WEB-EXCLUSIVE: Board of Trustees votes to increase 2012-13 tuition


The Board of Trustees voted to increase tuition a further $1 for in-state students and $3 for out-of-state students at its Feb. 16 meeting.

The tuition increase will be effective for the 2012-13 academic year. A tuition hike of $2 for in-state and $5 for out-of-state students passed at the Board’s Nov. 17, 2011 meeting, making the total tuition increase $3 for in-state and $8 for out-of-state students.

The additional tuition increase will allow the college to designate $1 of tuition to upgrading classroom equipment and furniture.

“It is only with a great deal of regret that I have voted for these increases, but at the same time, I am thankful that our tuition continues to be considerably less than other 4-year institutions,” said Trustee Bob Drummond. “I find this always to be one of the most troubling recommendations that comes before this body each year.”

College president Terry Calaway said the increase will raise about $450,000 annually.

The motion did not pass without opposition.

“I think it’s very important for us to have the latest technology, and we did increase tuition in 2010 for that purpose…I do believe we should have excellent classroom environment,” said Trustee Jerry Cook. “I just frankly believe that we can find this $400- to $450,000 in our capital budget, or other sources in the budget and not at the expense of student tuition so that’s why I will continue to vote ‘no’ on this issue.”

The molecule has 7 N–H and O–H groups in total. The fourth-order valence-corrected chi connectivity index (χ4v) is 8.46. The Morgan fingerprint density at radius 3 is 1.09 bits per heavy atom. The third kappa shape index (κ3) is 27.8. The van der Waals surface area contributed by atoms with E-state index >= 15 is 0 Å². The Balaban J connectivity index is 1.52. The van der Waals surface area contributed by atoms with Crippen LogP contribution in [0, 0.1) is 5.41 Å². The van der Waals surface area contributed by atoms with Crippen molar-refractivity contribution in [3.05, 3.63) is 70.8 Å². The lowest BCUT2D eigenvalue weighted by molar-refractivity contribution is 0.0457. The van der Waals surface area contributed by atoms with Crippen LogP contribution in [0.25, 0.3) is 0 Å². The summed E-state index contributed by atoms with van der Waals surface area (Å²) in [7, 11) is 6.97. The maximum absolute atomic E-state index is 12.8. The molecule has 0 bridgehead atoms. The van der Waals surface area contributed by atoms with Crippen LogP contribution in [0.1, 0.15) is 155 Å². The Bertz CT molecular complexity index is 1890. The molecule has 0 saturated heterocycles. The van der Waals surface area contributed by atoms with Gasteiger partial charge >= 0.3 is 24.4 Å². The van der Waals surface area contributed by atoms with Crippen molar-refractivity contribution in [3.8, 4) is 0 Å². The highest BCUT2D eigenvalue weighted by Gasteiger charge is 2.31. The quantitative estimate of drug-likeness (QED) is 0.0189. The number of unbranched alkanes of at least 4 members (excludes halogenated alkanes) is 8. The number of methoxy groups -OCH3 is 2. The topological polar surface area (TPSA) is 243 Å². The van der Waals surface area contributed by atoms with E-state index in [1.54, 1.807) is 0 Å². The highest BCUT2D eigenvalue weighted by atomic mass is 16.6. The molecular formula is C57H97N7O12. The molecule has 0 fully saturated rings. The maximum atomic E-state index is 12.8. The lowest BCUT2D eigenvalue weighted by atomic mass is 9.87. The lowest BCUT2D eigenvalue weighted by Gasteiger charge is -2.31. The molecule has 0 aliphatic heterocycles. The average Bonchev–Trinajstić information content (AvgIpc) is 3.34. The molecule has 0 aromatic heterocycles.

Trustees Stephanie Sharp and Jerry Cook voted against the motion, but ultimately the motion passed.

Compiled by Rachel Kimbrough.


  1. A little more digging reveals 2011 capital interest expense was 1.7 million on total debt of around $40 million it appears. The most recent bond interest rate is 3.7%.

    So paying off this debt with the wad of cash The College has squirreled away since before 2007 would produce revenue of three times the latest tuition increase.

    Treasurer Don Perkins will tell you The College needs to maintain a healthy cash reserve to keep bond interest rates down. But isn’t this argument specious if we owe no interest?

    Is anybody paying attention? Anybody at all?

  2. Have you ever seen anything so bogus? The College has a huge wad of cash in the bank; $70 million according to the February Boad Packet, $54 million sitting around unencumbered. About three times the official board approved prudent reserve and has been since 2007.

    Excess cash now earning less than one-tenth of one percent interest. Meanwhile they have outstanding revenue bonds probably in the amount of twenty to thirty million and costing three to five percent interest. (It is not so easy to look this bond stuff up on-line.)

    So, paying off thirty million of those bonds would produce three to five times as much revenue as the tuition increase and still leave The College with a reserve well above their stated policy.

    Can you believe in these people?

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